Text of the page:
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Rokkasho and Japan's Nuclear Energy Policy

November 24, 2005
Volume 3 | Issue 11
Article ID 2120

Rokkasho and Japan’s Nuclear energy policy


By Asahi Shimbun


[Introduction: In late October, the Japanese government presented its nuclear plans for the next decade. As was widely expected, the strongly pro-nuclear Atomic Energy Commission declared that Japan should plow ahead with a nuclear fuel recycling program at Rokkasho in Aomori Prefecture.

The decision comes at a time when international concern over Rokkasho is intensifying. It ignores International Atomic Energy Agency head Mohamed ElBaradei's call for a five-year moratorium on new nuclear fuel reprocessing facilities worldwide. Shunsuke Kondo, the head of the AEC, has said that it is "general knowledge'' that the Rokkasho plant, which has not yet come into operation, is an existing facility, and therefore not included in the calls for a moratorium.

Meanwhile, with the failure of the nuclear non-proliferation talks in New York last June, pressure on Japan to rethink how Rokkasho is to be operated and inspected is growing from both the IAEA and the Bush administration, both of which wonder whether Japan can operate the facility as planned. Rokkasho's opponents, which include many people who are fundamentally pro-nuclear power, fear Japan's insistence on operating the Rokkasho reprocessing plant will lead to a greater proliferation of nuclear fissile materials and technologies. Indeed, Iran has already pointed to Japan's pursuit of nuclear reprocessing facilities as an example of why it, too, should be allowed to proceed with its own reprocessing program.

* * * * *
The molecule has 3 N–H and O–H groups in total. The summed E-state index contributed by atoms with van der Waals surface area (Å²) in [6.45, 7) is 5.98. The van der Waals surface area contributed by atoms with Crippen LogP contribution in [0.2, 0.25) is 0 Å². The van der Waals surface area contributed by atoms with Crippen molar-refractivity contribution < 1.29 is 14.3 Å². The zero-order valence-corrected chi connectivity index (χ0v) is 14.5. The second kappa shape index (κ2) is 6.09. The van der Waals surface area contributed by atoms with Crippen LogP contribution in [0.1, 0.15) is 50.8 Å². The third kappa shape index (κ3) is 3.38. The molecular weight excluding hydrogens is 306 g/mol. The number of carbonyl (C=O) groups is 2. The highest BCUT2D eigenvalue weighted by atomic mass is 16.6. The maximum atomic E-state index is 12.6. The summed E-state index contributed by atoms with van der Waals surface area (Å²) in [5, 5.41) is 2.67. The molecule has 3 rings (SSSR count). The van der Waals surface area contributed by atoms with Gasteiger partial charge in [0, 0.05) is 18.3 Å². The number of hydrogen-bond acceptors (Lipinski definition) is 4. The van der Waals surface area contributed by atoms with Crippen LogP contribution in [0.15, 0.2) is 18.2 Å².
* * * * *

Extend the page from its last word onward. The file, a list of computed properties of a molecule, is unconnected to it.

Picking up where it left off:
Yet, ironically, as the Japanese government and many in the nuclear power bureaucracy continue to push hard for Rokkasho, the utility companies, who will supposedly be sending their spent nuclear fuel to Rokkasho for reprocessing and reuse, are taking a lower profile in the debate. Officially, they support Rokkasho. Unofficially, many are worried about the practical questions with Rokkasho that remain unresolved. Questions such as how much is it really going to cost to send their fuel to Rokkasho and back, and is it more economically efficient to do something else?

In early December, the Rokkasho plant is expected to begin the next phase of uranium testing, and Japan Nuclear Fuels Ltd., which runs the plant, still wants reprocessing to begin sometime in 2007. The Japanese media's positions on Rokkasho range between the ardently pro-Rokkasho and pro-nuclear Yomiuri Shimbun and the ardently anti-Rokkasho and anti-nuclear Mainichi Shimbun, with the Asahi Shimbun just slightly less opposed to Rokkasho than the Mainichi. But, as the Asahi editorial below shows, there are far more reasons to oppose Rokkasho than to support it. Eric Johnston]


The government has cobbled together an Outline of Nuclear-energy Policy for the next decade on the nation's problem-plagued nuclear energy program.

The government decided to work out the outline because it thought its duty was to present a broad policy orientation rather than a traditional long-term program this time around. The focus of attention in the outline was whether the government would press ahead with its traditional policy of nuclear fuel recycling or change tack.